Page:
(\$B\$4:\$B\$21=100) reffers to code nr of company.
(\$C\$4:\$C\$21=\$I\$1) reffers to year.
INDEX(\$F\$4:\$F\$21 reffers to references of values to be added (roomnights).
;MATCH(J4; reffers to lookup value of the code nr of debitor.
\$D\$4:\$D\$21; reffers to the lookup array with column with code numbers of debitors and
;0))) reffers to exact match.
I’m attaching a link for the relevant file: https://1drv.ms/x/s!AjYhLwLEcFn8hxUTm9ZH0Cpn6eeC
The result returns a”#value!” error. I have checked everything (or so i’m thinking) with “istext” formula but no success.
I would be very obliged if you could have a look to solve the problem?

• Bryon Smedley April 7, 2019 at 7:54 pm - Reply

Thanks – XelPlus team

17. Joran August 5, 2019 at 8:03 pm - Reply

Hey! For question 4 of your workbook you obviously wouldn’t want to combine the revenues when it’s the same business unit, e.g. when in L11 and L12 both BU_1 is selected -> with the standard formula it would be 2*54754=109507, while it should just be 54754.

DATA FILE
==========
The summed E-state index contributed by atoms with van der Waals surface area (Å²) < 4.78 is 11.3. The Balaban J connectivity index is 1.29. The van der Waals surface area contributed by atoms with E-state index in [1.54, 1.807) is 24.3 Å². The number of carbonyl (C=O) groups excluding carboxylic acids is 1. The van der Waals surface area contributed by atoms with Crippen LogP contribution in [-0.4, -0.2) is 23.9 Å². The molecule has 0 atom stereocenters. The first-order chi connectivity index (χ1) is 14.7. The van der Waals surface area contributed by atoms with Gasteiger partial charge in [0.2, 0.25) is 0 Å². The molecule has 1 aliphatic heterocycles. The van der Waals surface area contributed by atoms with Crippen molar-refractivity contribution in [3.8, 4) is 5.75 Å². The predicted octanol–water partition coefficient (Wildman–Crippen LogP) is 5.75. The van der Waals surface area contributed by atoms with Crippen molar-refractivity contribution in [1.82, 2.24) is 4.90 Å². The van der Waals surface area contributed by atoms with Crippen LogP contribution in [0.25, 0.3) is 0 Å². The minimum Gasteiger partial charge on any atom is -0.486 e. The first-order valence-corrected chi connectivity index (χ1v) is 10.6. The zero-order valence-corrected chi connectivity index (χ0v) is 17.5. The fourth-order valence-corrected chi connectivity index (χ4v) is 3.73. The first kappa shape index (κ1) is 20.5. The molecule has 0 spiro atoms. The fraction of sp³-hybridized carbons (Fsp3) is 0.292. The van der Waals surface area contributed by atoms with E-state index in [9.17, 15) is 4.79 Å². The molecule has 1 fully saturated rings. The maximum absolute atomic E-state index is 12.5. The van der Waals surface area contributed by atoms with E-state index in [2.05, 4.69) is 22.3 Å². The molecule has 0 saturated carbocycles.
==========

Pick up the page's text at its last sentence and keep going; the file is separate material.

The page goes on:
Is there a simple way to fix this? For now I used:

=IF(L11=L12,SUMPRODUCT((B4:B29=L11)*E4:E29*F4:F29),SUMPRODUCT((B4:B29=L11)*E4:E29*F4:F29)+SUMPRODUCT((B4:B29=L12)*E4:E29*F4:F29))

But I was wondering if there is a more efficient way. Thanks in advance your tutorials and exercises are great!

18. Santosh KAMALA November 14, 2019 at 1:01 am - Reply

Hello Leila,

“Awesome” word will be less for your effort. Your step by step explanation is amazing. It’s pretty clear and understandable.

Best wishes,
Santosh Kamala

• Leila Gharani November 14, 2019 at 8:59 am - Reply

Thank you Santosh :)

19. Laza November 22, 2019 at 11:47 am - Reply

Hi Leila,

I have been enjoying and upgrading my Excel knowledge with your YouTube content. This is the first time I opened your website. Very, very useful to check out.

Cheers XL girl